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How to Grow Broad Beans

Broad Beans
Remains of Broad Beans have been found in Israel which date back to 6,500 BC. This makes the humble bean one of the earliest vegetables to be cultivated.

They are extremely easy to grow and produce a crop as early as mid-June. Useful, because not many vegetables are available in the garden at that time of year.

Fresh broad beans are extremely nutritious and high in protein. The Egyptians believed that when a person died his soul temporarily resided in a broad bean prior to passing into the next life.


Latin Name
Vicia Faba

Hardy annual.

Site and Soil
Good draining soil. Full sun

Plant to Harvest Time
14 weeks.

Average of 5kg (11lb) for each 3m (10ft) row.

Favism is a disease where the intake of some beans (Broad beans included) cause the red blood cells to die quicker than normal. Around 20% of the population of Africa have this condition as do many of the Mediterranean population.
Click here for a site that explains this disease in much more detail.

Broad Beans are very tolerant of the soil they grow in. They prefer a deep free draining soil. Most soils however are perfectly adequate for broad beans although they will not stand being water-logged.

They prefer a sunny site which is not exposed to high winds. Most varieties will grow to about 1.2m (4ft) and they form a dense barrier of foliage. So consider the impact that the shade they will cast will have on plants growing nearby.

Broad beans are very frost hardy and will germinate in a soil temperature as low as 2�C (35�F). Sowing time is around late March in . However if your soil is free draining they can sown in early autumn when the weather is cooling down. This will give a crop about three weeks earlier than a spring sowing.

A week or so before sowing the seed add a nitrogen feed to the soil. Although Broad Beans produce their own nitrogen in little nodules along the roots, this does not happen until the plants begin to grow strongly. So a little extra nitrogen at the beginning will get them off to a good start.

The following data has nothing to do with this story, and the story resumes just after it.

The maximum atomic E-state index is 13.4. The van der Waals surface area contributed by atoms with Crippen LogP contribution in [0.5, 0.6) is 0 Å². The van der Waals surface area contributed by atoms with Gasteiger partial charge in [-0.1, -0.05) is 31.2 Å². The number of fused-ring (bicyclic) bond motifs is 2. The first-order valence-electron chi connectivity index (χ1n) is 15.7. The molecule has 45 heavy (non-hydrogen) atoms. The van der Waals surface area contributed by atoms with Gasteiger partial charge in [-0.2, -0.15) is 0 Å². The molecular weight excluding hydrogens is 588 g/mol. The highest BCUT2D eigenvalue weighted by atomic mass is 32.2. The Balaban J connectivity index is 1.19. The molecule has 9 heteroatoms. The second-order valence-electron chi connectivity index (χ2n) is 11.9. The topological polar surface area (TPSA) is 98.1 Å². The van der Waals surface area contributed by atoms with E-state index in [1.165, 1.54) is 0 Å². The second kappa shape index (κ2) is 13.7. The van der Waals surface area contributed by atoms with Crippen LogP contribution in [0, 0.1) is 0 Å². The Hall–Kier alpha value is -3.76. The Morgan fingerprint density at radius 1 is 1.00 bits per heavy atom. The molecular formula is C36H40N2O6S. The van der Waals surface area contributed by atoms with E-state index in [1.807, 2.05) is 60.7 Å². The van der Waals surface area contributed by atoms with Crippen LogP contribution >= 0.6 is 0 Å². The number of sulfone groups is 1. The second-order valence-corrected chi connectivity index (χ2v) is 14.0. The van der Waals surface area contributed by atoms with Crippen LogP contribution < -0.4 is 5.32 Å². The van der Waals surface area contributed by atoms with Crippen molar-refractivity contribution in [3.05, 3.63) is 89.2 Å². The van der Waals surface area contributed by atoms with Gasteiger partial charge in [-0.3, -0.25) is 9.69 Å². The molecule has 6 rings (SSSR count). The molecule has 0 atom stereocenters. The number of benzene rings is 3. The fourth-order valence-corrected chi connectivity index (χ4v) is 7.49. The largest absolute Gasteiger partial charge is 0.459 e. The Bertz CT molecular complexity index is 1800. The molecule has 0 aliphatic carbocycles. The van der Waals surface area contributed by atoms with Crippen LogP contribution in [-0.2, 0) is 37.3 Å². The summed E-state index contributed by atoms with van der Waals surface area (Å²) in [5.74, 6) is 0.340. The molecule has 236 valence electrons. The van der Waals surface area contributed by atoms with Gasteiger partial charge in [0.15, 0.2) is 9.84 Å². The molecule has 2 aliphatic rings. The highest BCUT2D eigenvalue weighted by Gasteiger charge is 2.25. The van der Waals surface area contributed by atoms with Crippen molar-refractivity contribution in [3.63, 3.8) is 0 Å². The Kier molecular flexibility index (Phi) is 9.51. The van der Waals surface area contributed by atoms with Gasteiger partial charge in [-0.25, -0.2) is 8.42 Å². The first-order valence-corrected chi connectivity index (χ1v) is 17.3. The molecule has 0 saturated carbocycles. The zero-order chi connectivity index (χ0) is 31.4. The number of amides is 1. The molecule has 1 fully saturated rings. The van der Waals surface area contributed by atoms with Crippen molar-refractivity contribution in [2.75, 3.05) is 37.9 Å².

Dig out a drill in the soil to a depth of 6cm (2in) and 20cm (8in) wide. Sow the seed in two rows, one row down one side of the drill, the other row down the other side. Each bean in a row should be spaced 25cm (10in) apart from the next bean. The simple diagram below illustrates.

If more than one double row is required, leave 60cm (2ft) between each double row. Cover the beans with the soil and water in well if conditions are dry.


Name: Megan
E-mail: Private
Date posted: September 20, 2011 - 01:20 am
Message: How does different types of soil affect a broad beans plant growth and health
Thanx please answer by wednesday

Name: fran taylor
Date posted: September 03, 2011 - 05:05 pm
Message: My broad beans have loads of flowers very healthy but no beans
WHY no beans ????
many thanks FRAN

Name: Alec Cass
Date posted: July 21, 2011 - 06:07 am
Message: Having harvested my broad beans, I have the plants and roots to dig up. Can I recycle the above for use in the garden?

Name: Andrew Case
E-mail: Private
Date posted: July 10, 2011 - 09:37 am
Message: when to cultivate broad beans ie at what size?.

Name: gardening expert
Date posted: June 24, 2011 - 08:06 am
Message: charmein, you must by some green paint - this contains cholophyll and by painting the yellow leaves will cure your problem.

Name: K.Towers
E-mail: Private
Date posted: June 22, 2011 - 08:16 am
Message: Do you have to take side shoots off

Name: charmein
Date posted: May 19, 2011 - 04:29 am
Message: My broad beans are growing but not forming a bush. Some of the leaves are going yellow. They get sun. What shall I do.

Thanking you

Name: caz
E-mail: Private
Date posted: May 07, 2011 - 02:23 am
Message: rff

Name: engkihov
Date posted: November 06, 2010 - 01:02 pm
Message: I want to know, how to grow broad beans good in my garden?

Name: divinne
Date posted: November 01, 2010 - 01:03 pm
Message: if i am leaving in a swam how can i grow broad beans, what is the best time to plant. what can be a specification of broad beans, just in case i want to buy good seeds to plan or even to consume?i will be very glad to get more info about this

Name: Chris Godfrey
E-mail: Private
Date posted: October 29, 2010 - 04:02 am
Message: We have always planted our broad bean seed in November and have produced bountiful crops of beans in the spring. The autumn sowing prevents black fly attack. The method I have adopted, which I had learnt from my late father in law, was to make a hole about 4" deep with a dibber and place two beans into the hole. This ensures that one will at least germinate and when they both grow they help to support each other in windy conditions.

Name: Brigid Smyth
E-mail: Private
Date posted: August 28, 2010 - 11:56 am
Message: I read that broadbeans are best sown in early winter rather than autumn. When would early winter start as opposed to late autumn. I live in SW Ireland and am liming the soil for the first time in about 4 years. The ground is well drained but we do have a lot of rain 'though it generally never gets more than 4 deg. frost (except for last year when we got 9 degrees). How much lime should one apply - also for asparagus. Many thanks. Brigid Smyth